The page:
There was good reason for Egyptian President Abdel Fattah al-Sisi to dispatch his director of intelligence, Maj. Gen. Abbas Kamel, for the first high-level Egyptian meeting with senior members of the new Israeli government. “Kamel is the man closest to Sisi, his right-hand man in the full sense of the word, and that sends the exact message he wanted to convey,” a senior Israeli diplomatic source told Al-Monitor on condition of anonymity. That message, he added, was “the extent to which he is serious in wanting to forge cooperation and an intimate working relationship” with Israel’s new leadership.
Kamel met in Jerusalem on Aug. 18-19 with Prime Minister Naftali Bennett, Alternate Prime Minister and Foreign Minister Yair Lapid, Defense Minister Benny Gantz, and top Israeli defense and intelligence officials. At the same time, a senior, unnamed Israeli officer was visiting Cairo for talks on security issues. His agenda items included ongoing efforts to establish a long-term cease-fire with Hamas, which would also include returning the bodies of two Israeli soldiers and releasing two civilians held in Gaza. Contrary to previous visits, this time Kamel did not insist on secrecy, nor did he try to avoid photo-ops. “On the contrary,” the diplomatic source said, “They want their photos taken and they want to be seen with us, just like the Jordanians. Relations with Israel have become an asset rather than being a burden.”
Bennett’s people have changed their approach. Senior Israeli officials used to urge their Arab colleagues to publicize their meetings with Israelis, to provide photo-ops and flaunt the relationship, while the Arabs usually preferred to avoid doing so. These days, the Israelis are no longer pressing the Arabs, telling them instead that it is up to them to choose how they want to play these meetings. And lo and behold: The Arabs are keen on the limelight. The Egyptians need the relationship with Israel more than ever.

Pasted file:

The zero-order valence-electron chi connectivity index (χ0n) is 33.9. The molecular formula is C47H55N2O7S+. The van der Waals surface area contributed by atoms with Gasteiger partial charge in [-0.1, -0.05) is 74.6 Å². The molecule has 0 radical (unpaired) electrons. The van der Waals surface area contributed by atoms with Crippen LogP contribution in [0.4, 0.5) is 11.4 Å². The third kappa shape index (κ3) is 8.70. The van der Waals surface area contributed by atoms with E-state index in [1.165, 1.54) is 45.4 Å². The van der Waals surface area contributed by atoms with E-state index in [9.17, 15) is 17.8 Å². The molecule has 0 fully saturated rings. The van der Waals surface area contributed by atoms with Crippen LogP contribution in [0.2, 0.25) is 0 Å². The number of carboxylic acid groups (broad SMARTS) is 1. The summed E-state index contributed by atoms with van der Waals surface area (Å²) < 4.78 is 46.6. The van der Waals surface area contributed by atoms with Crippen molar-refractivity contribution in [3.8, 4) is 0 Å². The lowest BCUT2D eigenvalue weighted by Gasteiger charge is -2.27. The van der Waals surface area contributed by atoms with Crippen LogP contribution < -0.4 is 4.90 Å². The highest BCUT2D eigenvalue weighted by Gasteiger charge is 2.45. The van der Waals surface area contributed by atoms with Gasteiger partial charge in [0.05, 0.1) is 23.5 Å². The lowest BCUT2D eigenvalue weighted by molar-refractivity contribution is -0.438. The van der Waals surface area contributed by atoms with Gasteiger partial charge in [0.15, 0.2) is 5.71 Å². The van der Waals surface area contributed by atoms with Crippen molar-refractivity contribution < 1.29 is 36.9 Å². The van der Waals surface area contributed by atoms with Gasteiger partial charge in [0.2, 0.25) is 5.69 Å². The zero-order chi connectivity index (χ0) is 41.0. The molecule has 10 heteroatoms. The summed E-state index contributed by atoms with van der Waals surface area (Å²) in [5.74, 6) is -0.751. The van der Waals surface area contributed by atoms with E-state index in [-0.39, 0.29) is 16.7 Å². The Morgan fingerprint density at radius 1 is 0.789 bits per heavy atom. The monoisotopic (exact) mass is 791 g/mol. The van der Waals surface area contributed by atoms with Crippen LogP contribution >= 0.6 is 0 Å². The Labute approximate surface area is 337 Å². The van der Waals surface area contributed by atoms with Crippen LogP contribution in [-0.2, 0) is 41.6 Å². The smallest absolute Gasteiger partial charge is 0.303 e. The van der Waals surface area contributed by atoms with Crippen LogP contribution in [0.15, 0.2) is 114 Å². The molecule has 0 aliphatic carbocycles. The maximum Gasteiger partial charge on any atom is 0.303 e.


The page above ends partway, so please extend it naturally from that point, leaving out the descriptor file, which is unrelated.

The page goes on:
Relations with Egypt are different than with Jordan. Unlike the cold shoulder he gave Jordan’s King Abdullah, former Prime Minister Benjamin Netanyahu maintained close ties with Sisi. And Israeli-Egyptian cooperation in recent years broke all records, mostly, according to foreign publications, in efforts to uproot the Islamic State organization from the Sinai Peninsula. The Egyptians are now trying to signal that as far as they are concerned, it is business as usual with the new Israeli government too. They have no intention of suspending or downgrading relations, and perhaps even to the contrary. “Egypt needs us particularly in the Biden era,” the senior Israeli security official told Al-Monitor on condition of anonymity. “They emerged from the Trump era completely identified with the previous president; they want to signal through us to the Biden administration that they are present and interested in US recognition.”
Former President Donald Trump once dubbed Sisi his “favorite dictator.” Unlike Israel, which has undergone government change and discarded the Netanyahu baggage vis-a-vis Washington, the regime in Egypt remains intact and must recalibrate its course to make inroads into the Democratic White House. The senior Egyptian envoy’s visit to Israel coincided with the announcement of the date for Bennett’s first official Washington visit and meeting with President Joe Biden (scheduled for Aug. 26). Al-Monitor has learned that the Egyptians asked Bennett to stress to his American host and senior officials of his administration the importance of stability in Egypt for Israel and the entire Middle East. Bennett agreed willingly. Immediately following that meeting, it was reported that Sisi had invited Bennett to visit Egypt (they will likely meet in Sharm el-Sheikh once Bennett returns from the United States).